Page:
Review: The Crow, Steve Martin

For those of you who (like me) have assumed that Steve Martin’s banjo was primarily a prop for his stand-up routines (along with the fake arrow-through-the-head), this CD will be an eye-opener. It turns out that the instrument has been a passion of his since he was in his teens; in fact, most of the tunes here are pieces that he has been developing over the past forty-five years. (He wrote all of the songs on the disc, with the exception of a medley of traditional tunes.)

In addition to Scruggs-style picking, he is a devotee of frailing, or “clawhammer” style, a skill he demonstrates impressively on several cuts, including the first, “Daddy Played the Banjo,” which has a fine vocal by Tim O’Brien as well as supportive picking by no less than Earl himself. “Clawhammer Medley” includes Sally Ann, Johnson Boys, Simple Gifts, and Loch Lomond in a polished arrangement.

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“Daddy Played The Banjo”

His picking is also beyond merely proficient, as he makes clear on several cuts, including “Pitkin County Turnaround,” “Hoedown at Alice’s,” “Wally on the Run” (a brisk tune inspired by the antics of his dog) and several others. For this last and the album’s title tune, he is joined by Tony Trischka playing harmony. “The Crow” had its first incarnation as Martin’s contribution to Tony’s “Double Banjo Bluegrass Spectacular,” and the song made its way onto the Bluegrass charts (which, he said in a recent TV appearance, means that as many as 700 people have heard it). The tightness of their playing together is one of the many pleasures of the album.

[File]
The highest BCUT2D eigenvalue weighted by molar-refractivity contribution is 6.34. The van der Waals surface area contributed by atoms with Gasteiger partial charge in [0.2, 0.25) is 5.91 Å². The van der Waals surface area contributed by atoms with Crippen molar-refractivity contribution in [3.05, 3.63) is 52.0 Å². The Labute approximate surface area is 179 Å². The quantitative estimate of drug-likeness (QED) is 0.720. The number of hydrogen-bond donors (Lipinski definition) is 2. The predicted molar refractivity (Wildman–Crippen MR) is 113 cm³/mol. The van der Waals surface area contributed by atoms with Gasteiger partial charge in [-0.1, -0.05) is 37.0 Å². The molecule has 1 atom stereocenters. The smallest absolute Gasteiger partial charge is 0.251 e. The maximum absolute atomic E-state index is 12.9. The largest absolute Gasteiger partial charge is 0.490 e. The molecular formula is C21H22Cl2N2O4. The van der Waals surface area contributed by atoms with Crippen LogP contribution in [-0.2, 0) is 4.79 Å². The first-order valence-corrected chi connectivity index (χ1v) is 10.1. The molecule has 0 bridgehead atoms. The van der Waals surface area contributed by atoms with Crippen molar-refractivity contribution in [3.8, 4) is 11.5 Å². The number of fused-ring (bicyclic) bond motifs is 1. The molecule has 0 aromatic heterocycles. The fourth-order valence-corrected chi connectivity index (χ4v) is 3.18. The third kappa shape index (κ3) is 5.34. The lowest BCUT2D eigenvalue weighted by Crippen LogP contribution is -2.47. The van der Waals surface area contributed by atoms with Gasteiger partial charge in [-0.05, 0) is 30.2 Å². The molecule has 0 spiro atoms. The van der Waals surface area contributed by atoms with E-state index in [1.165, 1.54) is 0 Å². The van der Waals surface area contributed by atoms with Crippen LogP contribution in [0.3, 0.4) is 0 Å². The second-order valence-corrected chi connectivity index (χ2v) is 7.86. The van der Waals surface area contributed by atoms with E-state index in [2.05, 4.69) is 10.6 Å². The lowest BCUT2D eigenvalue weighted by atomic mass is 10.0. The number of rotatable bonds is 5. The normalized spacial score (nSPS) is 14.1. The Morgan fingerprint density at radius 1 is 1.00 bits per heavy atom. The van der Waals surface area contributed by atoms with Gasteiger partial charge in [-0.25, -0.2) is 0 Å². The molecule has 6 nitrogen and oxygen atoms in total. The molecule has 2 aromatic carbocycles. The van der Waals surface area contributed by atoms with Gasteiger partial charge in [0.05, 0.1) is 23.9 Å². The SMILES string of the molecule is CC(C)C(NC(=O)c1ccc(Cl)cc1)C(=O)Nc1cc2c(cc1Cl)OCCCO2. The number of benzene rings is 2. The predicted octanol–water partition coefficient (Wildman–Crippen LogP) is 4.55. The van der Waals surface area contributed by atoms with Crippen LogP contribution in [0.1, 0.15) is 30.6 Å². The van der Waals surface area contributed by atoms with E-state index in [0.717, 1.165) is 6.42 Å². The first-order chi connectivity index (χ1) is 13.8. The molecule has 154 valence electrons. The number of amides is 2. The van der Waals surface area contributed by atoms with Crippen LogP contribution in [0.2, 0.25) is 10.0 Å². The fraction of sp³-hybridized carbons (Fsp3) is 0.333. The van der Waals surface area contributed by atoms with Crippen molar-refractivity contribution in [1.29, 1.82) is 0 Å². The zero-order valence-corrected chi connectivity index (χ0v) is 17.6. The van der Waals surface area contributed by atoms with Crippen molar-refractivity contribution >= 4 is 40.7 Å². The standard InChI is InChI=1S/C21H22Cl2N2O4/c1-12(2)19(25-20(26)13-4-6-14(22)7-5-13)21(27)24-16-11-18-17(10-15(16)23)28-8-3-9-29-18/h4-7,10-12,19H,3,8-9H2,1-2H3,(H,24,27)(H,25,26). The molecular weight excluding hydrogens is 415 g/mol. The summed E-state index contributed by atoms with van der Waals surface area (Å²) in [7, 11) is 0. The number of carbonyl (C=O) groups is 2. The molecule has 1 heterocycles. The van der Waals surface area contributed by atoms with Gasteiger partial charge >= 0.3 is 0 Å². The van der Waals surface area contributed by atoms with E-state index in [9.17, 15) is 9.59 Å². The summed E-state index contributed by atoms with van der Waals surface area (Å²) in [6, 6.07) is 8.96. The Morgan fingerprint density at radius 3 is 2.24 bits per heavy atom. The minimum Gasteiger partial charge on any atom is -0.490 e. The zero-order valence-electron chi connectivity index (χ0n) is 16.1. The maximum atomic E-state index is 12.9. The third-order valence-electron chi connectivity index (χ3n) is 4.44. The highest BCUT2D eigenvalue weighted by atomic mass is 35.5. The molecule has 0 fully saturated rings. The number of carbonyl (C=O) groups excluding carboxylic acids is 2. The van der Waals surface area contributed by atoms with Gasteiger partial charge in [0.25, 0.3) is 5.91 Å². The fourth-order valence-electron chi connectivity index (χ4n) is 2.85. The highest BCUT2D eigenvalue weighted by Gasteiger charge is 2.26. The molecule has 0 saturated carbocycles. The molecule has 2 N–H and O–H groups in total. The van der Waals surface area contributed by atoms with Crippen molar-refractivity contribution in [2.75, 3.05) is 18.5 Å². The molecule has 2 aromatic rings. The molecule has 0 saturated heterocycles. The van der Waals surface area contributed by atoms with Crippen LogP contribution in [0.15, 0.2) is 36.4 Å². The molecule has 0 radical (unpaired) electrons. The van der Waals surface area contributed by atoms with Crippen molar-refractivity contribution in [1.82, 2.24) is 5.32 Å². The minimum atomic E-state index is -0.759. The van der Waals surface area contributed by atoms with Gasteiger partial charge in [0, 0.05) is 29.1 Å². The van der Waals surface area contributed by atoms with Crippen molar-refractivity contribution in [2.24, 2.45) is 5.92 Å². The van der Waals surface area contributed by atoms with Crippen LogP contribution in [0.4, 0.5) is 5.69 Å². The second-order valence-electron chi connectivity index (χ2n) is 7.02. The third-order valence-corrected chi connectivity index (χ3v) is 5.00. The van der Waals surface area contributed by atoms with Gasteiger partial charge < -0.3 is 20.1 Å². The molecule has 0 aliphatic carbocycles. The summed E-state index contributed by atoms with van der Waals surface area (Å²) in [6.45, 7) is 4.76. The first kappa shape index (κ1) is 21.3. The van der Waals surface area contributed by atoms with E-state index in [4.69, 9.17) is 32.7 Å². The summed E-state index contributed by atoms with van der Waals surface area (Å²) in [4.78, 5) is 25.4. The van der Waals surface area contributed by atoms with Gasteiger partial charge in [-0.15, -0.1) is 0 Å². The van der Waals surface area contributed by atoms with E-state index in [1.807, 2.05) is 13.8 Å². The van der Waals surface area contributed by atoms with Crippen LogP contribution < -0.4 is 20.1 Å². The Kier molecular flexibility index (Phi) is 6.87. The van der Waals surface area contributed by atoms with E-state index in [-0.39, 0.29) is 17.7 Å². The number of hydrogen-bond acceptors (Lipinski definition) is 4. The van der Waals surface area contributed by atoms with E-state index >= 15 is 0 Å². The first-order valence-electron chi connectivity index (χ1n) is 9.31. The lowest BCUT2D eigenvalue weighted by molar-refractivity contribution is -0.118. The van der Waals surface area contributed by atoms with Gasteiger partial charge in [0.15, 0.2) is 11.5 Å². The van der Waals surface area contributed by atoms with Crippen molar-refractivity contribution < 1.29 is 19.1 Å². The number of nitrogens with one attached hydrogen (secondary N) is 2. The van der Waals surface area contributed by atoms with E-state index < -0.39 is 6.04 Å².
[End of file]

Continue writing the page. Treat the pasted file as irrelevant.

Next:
While Martin’s musical side may be news to many of us, he clearly has the respect of the Bluegrass community. Earl Scruggs asked Martin to join him on his 2001 Foggy Mountain Breakdown album, which earned Martin a Grammy. He also appeared last month on Grand Ole Opry along with several of his collaborators on The Crow. On his album, he is joined by several Bluegrass and Country luminaries, including Vince Gill and Dolly Parton, who do a fine duet on Martin’s “Pretty Flowers”; Scruggs, Trischka, and Peter Wernick on banjo; and John McEuen of the original Nitty Gritty Dirt Band, who produced the album in addition to helping out on a variety of instruments.

Two minor quibbles, both involving the liner notes. First, instead of providing the names of the backup musicians track by track, the various players (twenty-three in all) are listed alphabetically, accompanied by the tracks on which they appear. That results in a lot of flipping back and forth to see who is playing on a particular cut. Second, Martin has interesting comments on each tune, but they are arranged randomly rather than in the order of the tunes on the disc.

The album is more than a novelty piece; it is a pleasure to listen to, and I recommend it highly.

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